Portsmouth High School Band of Tomorrow

PHS Band of Tomorrow

PHS Band of Tomorrow

The Portsmouth High School Band of Tomorrow

High School Band Competition season kickoffs today for the Portsmouth Sound. I’m proud to say my daughter has carried on our family’s band tradition, down to playing Trombone, which I played in High School. As such, I’m feeling a bit nostalgic about our good old days in band.

Our Band Director, Billy Watson, touched more lives than he could possibly imagine during his time teaching at Portsmouth High School. His legacy, and that of the High School Band he forged back in the 1970s and 1980s lives on to this day. People still remember the powerhouse that was The Band of Tomorrow. I’m proud to have been a part of the Band of Tomorrow from 1984-1988, and Mr. Watson was one of those teachers that changed my life.

During my marching career, the Fall of 1985 was the pinnacle of PHS Band’s excellence. I only wish my memory and scrapbook were better. I know we won several Grand Championships that year and to this day our 1985 show is the yardstick I use to measure High School Bands. It’s not a matter of vanity to say we were amazing that year. Our performance in Ohio Stadium in 1985 at the Buckeye Invitational was the highlight of band during my time in high school.Buckeye Invitational Logo

In order to overcome the nostalgia plaguing me today I’d like to share the PHS Band of Tomorrow’s performance at the Buckeye Invitational in Ohio Stadium. Set the wayback machine to October 26, 1985 and enjoy a blast from 30 years in the past:

Today, the Portsmouth Sound takes the field to start their competition season. I’m excited to watch them, and jealous in a way. While I would never want to return to high school, the rush of stepping off on that field, and the elation of performing and feeling the musical synergy that can only be produced by marching band and drum corps is an experience that can’t be matched.

In a time when school music programs are pushed aside and continue to falter, I’m glad The Portsmouth Sound carries on our traditions of marching band at Portsmouth High School. I know current band director Matt Swintek instills a fierce loyalty in his students. I can only hope my daughter and the rest of this incarnation of the Portsmouth High School Band value their precious time in band, listen and absorb the positive lessons Mr. Swintek tries to teach them, and most importantly, that they take away the life lessons and work ethic I learned during my time in band.

Times have changed. Marching band has changed, but the ideals remain the same. Mr. Watson always told us “it’s better to shoot for the moon and miss, than to aim for the top of the house and make it.” Still words to live by.

Drum Corps Finals Week

Canton Bluecoats-Kinetic NoiseCanton Bluecoats-Kinetic Noise

 

 

 

I recently had the stunning realization that I’ve been following DCI (Drum Corps International) for 30 years. Felt really old when I made that connection last week when I attended the Emerald City Music Games competition in Dublin, Ohio.

 

What is DCI?

My obsession with Drum Corps began while in High School Marching Band. For the uninitiated, Drum Corps is the equivalent of professional marching band. It’s not your typical half-time marching band show and the competitors aren’t high schools. Corps hail from the east coast to the west coast and everywhere in the middle. Every year, dedicated kids age 13-21 spend an entire summer on charter buses, sleeping on gym floors, practicing on a football field day in day out in the boiling sun in order to perfect a show they perform night after night in stadiums across the US. The ultimate goal is to be as perfect as possible by DCI Finals the second week of August, which ends the season.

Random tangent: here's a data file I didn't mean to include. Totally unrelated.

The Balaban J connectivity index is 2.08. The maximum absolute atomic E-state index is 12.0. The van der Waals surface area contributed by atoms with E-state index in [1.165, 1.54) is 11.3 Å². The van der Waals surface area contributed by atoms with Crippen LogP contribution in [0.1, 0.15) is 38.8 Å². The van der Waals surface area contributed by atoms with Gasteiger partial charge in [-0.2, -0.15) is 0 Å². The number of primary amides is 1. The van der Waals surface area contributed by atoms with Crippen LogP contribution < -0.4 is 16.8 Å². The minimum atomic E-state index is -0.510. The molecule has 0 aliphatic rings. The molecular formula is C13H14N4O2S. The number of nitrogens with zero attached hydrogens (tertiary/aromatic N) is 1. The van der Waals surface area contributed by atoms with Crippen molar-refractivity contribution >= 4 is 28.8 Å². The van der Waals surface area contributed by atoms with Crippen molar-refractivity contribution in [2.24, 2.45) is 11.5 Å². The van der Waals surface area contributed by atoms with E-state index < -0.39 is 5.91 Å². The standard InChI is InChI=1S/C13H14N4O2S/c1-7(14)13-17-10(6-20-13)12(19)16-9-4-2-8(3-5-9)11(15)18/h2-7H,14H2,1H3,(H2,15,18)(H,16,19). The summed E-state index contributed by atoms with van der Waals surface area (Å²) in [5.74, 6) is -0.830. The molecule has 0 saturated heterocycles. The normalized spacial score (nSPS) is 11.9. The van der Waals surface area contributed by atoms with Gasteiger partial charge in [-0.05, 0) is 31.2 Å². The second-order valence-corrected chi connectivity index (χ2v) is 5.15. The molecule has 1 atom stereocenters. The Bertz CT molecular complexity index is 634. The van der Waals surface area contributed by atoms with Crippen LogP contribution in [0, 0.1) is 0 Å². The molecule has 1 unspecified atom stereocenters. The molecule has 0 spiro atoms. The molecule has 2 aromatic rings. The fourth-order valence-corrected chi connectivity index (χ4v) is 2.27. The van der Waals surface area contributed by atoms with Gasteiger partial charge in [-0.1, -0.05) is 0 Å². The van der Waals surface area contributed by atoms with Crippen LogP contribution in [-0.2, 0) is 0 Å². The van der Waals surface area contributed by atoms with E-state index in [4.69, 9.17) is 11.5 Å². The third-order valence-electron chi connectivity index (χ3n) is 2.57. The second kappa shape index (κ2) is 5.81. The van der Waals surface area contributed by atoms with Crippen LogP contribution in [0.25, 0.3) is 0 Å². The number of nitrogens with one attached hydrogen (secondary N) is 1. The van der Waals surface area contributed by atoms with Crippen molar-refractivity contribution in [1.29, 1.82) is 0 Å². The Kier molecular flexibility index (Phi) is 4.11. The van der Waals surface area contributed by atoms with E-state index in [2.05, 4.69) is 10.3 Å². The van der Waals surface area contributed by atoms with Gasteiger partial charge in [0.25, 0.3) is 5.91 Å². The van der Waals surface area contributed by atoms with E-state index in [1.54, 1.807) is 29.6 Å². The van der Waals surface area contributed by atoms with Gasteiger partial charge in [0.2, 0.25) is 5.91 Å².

Here’s a sample from the 2014 Season:

I first saw DCI Finals broadcast on PBS, ah the good old pre-internet days. The first live show I saw was in Huntington, WV at Drums Across the Tri-State in 1986. Since that time, I’ve lost count how many shows I’ve seen live. I first watched DCI Finals live in 1990. I trekked with a group of college friends to Buffalo, NY and back to Columbus, Ohio in a crazy 24 hour round trip by car to watch The Cadets win. I managed to see DCI Finals in Madison, WI in 1992 and in Orlando, FL in 1996. The experience of watching 12 drum corps at the peak of their game compete at Finals is unprecedented. Watching in a cinema, or streaming at home is good, but nothing beats the energy of Finals Live.

Why Drum Corps? My fascination and admiration for the artistry and competitive spirit comes from the philosophy of many corps-competing against themselves night after night to perfect their shows. Having the highest score at a competition, even Finals is great, but the true spirit in Corps that I admire is watching these kids strive to outdo themselves night after night.

The feats achieved by the likes of The Cadets, The Canton Bluecoats, The Phantom Regiment, and The Madison Scouts year after year never cease to amaze. Music, motion, and theatricality on a football field. Nothing like it.

This week marks DCI Finals week and the competition at the top of the pack looks to be fierce. I so wish I could see it live. Regardless, every member of every drum corps is at the top of their game and should be proud of their accomplishments. These young men and women have learned invaluable lessons they’ll rely upon their entire lives. Good luck to all those competing in Indianapolis this week, and thanks for another summer of high quality entertainment.

I highly recommend looking up Drum Corps on YouTube sometime. It’ll be well worth your time. You won’t regret it.